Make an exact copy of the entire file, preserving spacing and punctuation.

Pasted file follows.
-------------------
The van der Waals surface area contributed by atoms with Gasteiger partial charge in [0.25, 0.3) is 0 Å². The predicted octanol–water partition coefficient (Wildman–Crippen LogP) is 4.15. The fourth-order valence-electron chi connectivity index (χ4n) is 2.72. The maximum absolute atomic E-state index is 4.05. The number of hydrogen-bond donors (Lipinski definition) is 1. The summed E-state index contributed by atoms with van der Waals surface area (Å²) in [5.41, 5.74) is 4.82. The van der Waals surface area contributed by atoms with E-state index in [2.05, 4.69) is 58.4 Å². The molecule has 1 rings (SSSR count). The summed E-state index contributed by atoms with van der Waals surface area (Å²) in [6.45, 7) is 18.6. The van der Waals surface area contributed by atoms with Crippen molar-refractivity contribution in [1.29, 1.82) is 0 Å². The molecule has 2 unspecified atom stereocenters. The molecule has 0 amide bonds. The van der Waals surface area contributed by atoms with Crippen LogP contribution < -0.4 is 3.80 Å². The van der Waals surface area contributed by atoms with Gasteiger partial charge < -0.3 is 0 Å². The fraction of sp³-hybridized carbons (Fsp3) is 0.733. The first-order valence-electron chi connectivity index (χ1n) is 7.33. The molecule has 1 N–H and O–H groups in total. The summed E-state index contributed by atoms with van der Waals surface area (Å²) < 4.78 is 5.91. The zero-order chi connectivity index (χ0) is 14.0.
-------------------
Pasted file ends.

The van der Waals surface area contributed by atoms with Gasteiger partial charge in [0.25, 0.3) is 0 Å². The predicted octanol–water partition coefficient (Wildman–Crippen LogP) is 4.15. The fourth-order valence-electron chi connectivity index (χ4n) is 2.72. The maximum absolute atomic E-state index is 4.05. The number of hydrogen-bond donors (Lipinski definition) is 1. The summed E-state index contributed by atoms with van der Waals surface area (Å²) in [5.41, 5.74) is 4.82. The van der Waals surface area contributed by atoms with E-state index in [2.05, 4.69) is 58.4 Å². The molecule has 1 rings (SSSR count). The summed E-state index contributed by atoms with van der Waals surface area (Å²) in [6.45, 7) is 18.6. The van der Waals surface area contributed by atoms with Crippen molar-refractivity contribution in [1.29, 1.82) is 0 Å². The molecule has 2 unspecified atom stereocenters. The molecule has 0 amide bonds. The van der Waals surface area contributed by atoms with Crippen LogP contribution < -0.4 is 3.80 Å². The van der Waals surface area contributed by atoms with Gasteiger partial charge < -0.3 is 0 Å². The fraction of sp³-hybridized carbons (Fsp3) is 0.733. The first-order valence-electron chi connectivity index (χ1n) is 7.33. The molecule has 1 N–H and O–H groups in total. The summed E-state index contributed by atoms with van der Waals surface area (Å²) < 4.78 is 5.91. The zero-order chi connectivity index (χ0) is 14.0.